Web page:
Add a manufacturing slowdown to the growing risks facing the world economy.

High input prices, supply chain disruptions from the tsunami disaster in Japan and slowing demand from China have combined to brake manufacturing momentum in Europe, the United States and Asia in recent months following a steady run of robust growth.

Just how sharp the slowdown is will become clearer this week with the release of data from factory purchasing managers in major economies across the globe.

In the euro zone, where divergence between core and peripheral countries has been the story for months, signs of more broad-based trouble emerged last week. A preliminary manufacturing index for May posted its biggest one-month fall since the collapse of Lehman Brothers in 2008.

That reading is expected to be confirmed on Wednesday, as are factory slowdowns in the United States and China, where curbs on bank credit and power shortages have slowed growth, adding to worries about the world's second-largest economy.

Driven by higher energy prices, costs for the U.S. manufacturing sector rose to their highest level in nearly three years last month. A nascent slowdown in the sector, due in part to poor weather, has been blamed for an uneven labor market recovery.

U.S. companies created jobs at their fastest pace in five years in April. But May non-farm payrolls data due on Friday risks disappointing after a surprise rise in U.S. jobless claims last week highlighted persistent hurdles in the labor market.

Economists polled by Reuters expect U.S. payrolls to rise by 185,000 in May, down from April's 244,000 expansion, with the unemployment rate edging down to 8.9 percent from 9.0 percent.

That compares unfavorably with the labor market in Germany, where the unemployment rate is forecast to dip to a post-reunification low of 7.0 percent this week.


This is a delicate moment for the global economy, and the crisis is not over until our economies are creating enough jobs again, said Angel Gurria, secretary general of the Paris-based Organization for Economic Cooperation and Development.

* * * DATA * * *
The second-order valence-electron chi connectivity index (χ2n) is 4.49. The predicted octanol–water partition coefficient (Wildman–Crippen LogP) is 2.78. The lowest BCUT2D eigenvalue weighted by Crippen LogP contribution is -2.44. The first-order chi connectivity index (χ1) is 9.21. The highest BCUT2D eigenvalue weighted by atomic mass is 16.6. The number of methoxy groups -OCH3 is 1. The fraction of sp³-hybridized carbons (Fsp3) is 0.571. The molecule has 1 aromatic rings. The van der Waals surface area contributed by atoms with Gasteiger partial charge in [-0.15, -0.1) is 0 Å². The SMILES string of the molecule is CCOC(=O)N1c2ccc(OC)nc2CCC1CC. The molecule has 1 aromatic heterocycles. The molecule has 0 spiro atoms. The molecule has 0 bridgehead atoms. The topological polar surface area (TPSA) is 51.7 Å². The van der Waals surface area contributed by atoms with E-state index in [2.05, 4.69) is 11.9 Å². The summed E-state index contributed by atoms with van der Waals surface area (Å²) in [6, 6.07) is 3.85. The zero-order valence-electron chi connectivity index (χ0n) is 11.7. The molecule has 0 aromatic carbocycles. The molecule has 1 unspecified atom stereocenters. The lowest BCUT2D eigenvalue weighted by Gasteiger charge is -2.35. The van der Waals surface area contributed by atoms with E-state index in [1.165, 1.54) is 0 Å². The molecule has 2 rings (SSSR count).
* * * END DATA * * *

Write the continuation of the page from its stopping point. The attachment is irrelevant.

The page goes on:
There is also some concern that if downside risks reinforce each other, their cumulative impact could weaken the recovery significantly, possibly triggering stagflation in some advanced economies.

The OECD raised its 2011 growth forecasts for the United States and Germany last week but slashed its forecasts for Japan to reflect the devastation from its earthquake-tsunami-nuclear triple disaster.

It now expects economic contraction of 0.9 percent this year and has warned that a slow recovery in Japan could threaten its partners if global supply chains remained disrupted.

In Europe, the focus remains on Greece's woes after Prime Minister George Papandreou's government failed to forge a consensus on austerity measures with opposition parties.

European governments are reluctant to pledge additional aid to Greece without broader political backing for reforms, which include aggressive privatizations to meet fiscal targets set in the EU/IMF bailout Athens secured one year ago.

Without more European money, the IMF has said it will not release its portion of a June aid tranche that Greece desperately needs to avoid a debt default.

The stand-off highlights once again the continued lack of a cohesive policy response to the region's crisis, Capital Economics said in a research note.

Meanwhile, the latest batch of euro-zone business surveys brought the strongest signs yet that growth in the core economies may be starting to slow. With the periphery still struggling, the second half of 2011 could prove pretty tough for the region as a whole.

(Writing by Noah Barkin; Editing by Dan Grebler)